Is Soueif then an English writer or an Egyptian one? Is there room to be both in the current literary landscape? Despite being a culturally sandwiched artist, caught in the middle of an East-West face-off, she seems to have created a hybrid identity that, in turn, complements both her English and Egyptian roots. True to the meaning coined by Homi Bhabha, Ahdaf Soueif's "hybrid" work is intensely post-colonial in nature. Bhabha describes hybridity as
The name for the strategic reversal of the process of domination through disavowal (that is, the production of discriminating identities that secure the "pure" and original identity of authority).... It unsettles the mimetic or narcissistic demands of colonial power but reimplicates its identifications in strategies of subversion that turn the gaze of the discriminated back upon the eye of the power. (112)
Soueif subverts the colonizer/colonized hierarchy by presenting England a picture of its colonial past and postcolonial present, complete with all accompanying tensions, thus turning her Egyptian postcolonial gaze on England's eye of power. Her work gives the colonized a voice not only to be heard, but to influence the English/Arab literary landscape as she describes Arab women exposed to British culture and influence (and vice versa), who seek to find their own voices and take control of the narrative of their lives.
Marr's commentary on the Booker finalists raises an interesting question: Whose narrative is it anyway? The English invented the novel, but is it still English when it is written (and rewritten) so well by foreign Anglophone writers? Indeed, the notion of "narrative" is one of the overarching plot lines that encompasses the various themes of gender issues, orientalist cliches, postcolonial politics, and centuries-old tensions between East and West in Soueif's work. Her female characters have a tendency to attempt to express, control, or reclaim their narratives. "Narrative," insofar as I will use the term in this essay, means the articulation of one's hybridity achieved by overcoming the obstacles above. It is informed by both the famous and maligned legend of Scheherazade and by Fadwa Malti-Douglas' observation that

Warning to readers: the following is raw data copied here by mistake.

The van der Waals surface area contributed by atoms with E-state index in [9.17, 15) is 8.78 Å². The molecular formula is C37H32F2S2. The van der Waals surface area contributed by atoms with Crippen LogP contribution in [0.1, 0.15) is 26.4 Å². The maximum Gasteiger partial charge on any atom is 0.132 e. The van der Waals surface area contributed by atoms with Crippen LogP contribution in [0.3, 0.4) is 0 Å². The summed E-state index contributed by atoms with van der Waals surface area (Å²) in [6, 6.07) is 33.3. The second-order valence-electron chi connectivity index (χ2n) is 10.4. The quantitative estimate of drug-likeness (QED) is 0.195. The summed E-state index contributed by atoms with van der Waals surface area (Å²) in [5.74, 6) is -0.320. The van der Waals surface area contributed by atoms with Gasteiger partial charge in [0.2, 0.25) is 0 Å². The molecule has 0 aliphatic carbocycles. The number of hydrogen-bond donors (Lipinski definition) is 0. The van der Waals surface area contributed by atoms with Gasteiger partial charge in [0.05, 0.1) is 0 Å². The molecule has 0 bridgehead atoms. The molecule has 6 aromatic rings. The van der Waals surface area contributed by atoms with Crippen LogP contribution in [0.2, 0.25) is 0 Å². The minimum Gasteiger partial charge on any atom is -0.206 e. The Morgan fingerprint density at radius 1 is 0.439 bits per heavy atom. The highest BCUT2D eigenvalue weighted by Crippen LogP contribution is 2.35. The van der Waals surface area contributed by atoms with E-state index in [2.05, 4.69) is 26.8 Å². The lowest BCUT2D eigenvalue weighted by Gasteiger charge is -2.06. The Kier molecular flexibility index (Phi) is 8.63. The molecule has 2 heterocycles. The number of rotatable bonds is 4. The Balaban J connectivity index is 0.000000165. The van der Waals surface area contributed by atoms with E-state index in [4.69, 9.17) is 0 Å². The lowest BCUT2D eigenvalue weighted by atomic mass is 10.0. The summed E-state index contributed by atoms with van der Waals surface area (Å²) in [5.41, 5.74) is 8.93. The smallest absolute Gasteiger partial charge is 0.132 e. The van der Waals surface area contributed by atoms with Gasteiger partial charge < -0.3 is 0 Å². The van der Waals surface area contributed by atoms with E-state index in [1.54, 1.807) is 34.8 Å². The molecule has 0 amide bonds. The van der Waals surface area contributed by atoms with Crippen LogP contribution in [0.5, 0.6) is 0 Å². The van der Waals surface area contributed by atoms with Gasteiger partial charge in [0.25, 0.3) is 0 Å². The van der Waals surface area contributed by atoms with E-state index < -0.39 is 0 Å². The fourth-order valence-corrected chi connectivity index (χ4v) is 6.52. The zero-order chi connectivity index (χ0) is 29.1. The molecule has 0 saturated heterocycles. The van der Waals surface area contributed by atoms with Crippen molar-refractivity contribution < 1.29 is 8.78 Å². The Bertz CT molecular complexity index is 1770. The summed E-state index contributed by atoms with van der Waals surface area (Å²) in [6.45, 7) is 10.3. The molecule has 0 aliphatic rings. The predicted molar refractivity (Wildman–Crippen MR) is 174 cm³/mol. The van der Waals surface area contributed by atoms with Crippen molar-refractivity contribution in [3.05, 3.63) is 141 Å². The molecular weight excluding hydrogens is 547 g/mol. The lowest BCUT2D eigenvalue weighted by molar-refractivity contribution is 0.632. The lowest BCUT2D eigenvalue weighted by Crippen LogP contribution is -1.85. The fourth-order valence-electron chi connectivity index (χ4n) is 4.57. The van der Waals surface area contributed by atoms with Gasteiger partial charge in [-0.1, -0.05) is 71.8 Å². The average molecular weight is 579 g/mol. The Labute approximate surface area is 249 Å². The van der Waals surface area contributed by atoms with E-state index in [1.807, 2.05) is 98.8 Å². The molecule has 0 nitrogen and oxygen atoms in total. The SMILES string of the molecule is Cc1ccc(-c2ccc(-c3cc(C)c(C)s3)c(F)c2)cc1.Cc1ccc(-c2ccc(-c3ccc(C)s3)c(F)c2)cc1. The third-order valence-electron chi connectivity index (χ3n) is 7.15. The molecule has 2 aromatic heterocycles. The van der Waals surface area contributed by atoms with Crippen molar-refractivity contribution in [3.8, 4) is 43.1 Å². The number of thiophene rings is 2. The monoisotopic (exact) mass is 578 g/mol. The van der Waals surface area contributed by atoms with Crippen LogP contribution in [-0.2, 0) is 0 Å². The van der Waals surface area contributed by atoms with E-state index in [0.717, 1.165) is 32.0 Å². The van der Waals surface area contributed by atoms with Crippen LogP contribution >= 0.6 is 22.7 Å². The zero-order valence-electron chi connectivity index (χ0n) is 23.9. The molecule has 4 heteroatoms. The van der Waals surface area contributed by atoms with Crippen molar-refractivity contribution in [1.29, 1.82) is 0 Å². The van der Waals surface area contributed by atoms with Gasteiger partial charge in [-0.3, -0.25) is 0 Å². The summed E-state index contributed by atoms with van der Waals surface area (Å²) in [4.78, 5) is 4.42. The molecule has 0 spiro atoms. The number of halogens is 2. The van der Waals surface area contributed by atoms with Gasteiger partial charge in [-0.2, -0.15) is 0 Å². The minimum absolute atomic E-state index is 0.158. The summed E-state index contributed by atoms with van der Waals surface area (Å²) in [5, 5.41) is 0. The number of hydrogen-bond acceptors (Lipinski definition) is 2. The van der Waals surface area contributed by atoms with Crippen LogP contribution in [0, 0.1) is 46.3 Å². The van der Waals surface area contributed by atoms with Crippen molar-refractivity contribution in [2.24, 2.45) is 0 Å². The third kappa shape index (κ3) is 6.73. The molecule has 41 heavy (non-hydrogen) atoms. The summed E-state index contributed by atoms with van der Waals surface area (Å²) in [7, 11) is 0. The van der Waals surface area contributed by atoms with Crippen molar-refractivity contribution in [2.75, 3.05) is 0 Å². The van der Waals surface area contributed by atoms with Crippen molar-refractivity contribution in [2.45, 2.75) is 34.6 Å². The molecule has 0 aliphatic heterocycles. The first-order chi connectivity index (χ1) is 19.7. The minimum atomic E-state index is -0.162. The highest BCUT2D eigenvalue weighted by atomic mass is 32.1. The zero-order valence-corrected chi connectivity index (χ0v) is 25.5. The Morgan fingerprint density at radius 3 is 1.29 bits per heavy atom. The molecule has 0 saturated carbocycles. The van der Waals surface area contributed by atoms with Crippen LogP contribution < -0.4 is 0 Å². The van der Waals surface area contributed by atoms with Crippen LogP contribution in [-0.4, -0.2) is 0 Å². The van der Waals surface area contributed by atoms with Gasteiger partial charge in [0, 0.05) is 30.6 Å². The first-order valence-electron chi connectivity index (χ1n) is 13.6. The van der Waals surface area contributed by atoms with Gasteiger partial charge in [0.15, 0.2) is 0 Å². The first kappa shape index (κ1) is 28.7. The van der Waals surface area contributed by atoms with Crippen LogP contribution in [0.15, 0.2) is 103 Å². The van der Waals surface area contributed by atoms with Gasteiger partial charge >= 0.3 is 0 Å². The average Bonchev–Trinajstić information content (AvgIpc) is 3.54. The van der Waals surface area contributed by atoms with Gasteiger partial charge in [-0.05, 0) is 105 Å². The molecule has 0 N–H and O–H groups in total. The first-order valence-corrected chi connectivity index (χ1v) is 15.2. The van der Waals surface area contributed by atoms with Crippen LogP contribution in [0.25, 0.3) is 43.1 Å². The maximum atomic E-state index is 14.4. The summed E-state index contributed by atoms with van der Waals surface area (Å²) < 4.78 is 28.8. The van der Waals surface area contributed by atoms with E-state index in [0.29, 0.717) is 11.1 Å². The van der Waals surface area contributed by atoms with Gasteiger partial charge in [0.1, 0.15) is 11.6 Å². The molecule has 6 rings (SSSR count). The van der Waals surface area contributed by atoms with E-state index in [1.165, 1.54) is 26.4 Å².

Woman's voice is more than a physiological faculty. It is the narrative instrument that permits her to be a literary medium, to vie with the male in the process of textual creation. To control the narrative process, however, is no small task. Shahrazad demonstrates to her literary cousins and descendants that an intimate relationship must be created between writing and the body. (5-6)
Many of Soueif's characters are pulled between the polar forces of East and West, but only achieve balance when they carve out a place for themselves in the midst of that cultural intersection.
THE SHORT BOOKS: AISHA AND SANDPIPER
Although they mine the same thematic ore as her epic-length novels, Soueif's short story collections are slim volumes. Published in 1983, Aisha is a collection of linked stories, all documenting the eponymous main character, a young Muslim Egyptian woman at different points in her life. (Aisha was also the name of the Prophet Muhammad's youngest and favorite wife, legendary for her intelligence, beauty and bravery; the very name of the character indicates that the Western reader will …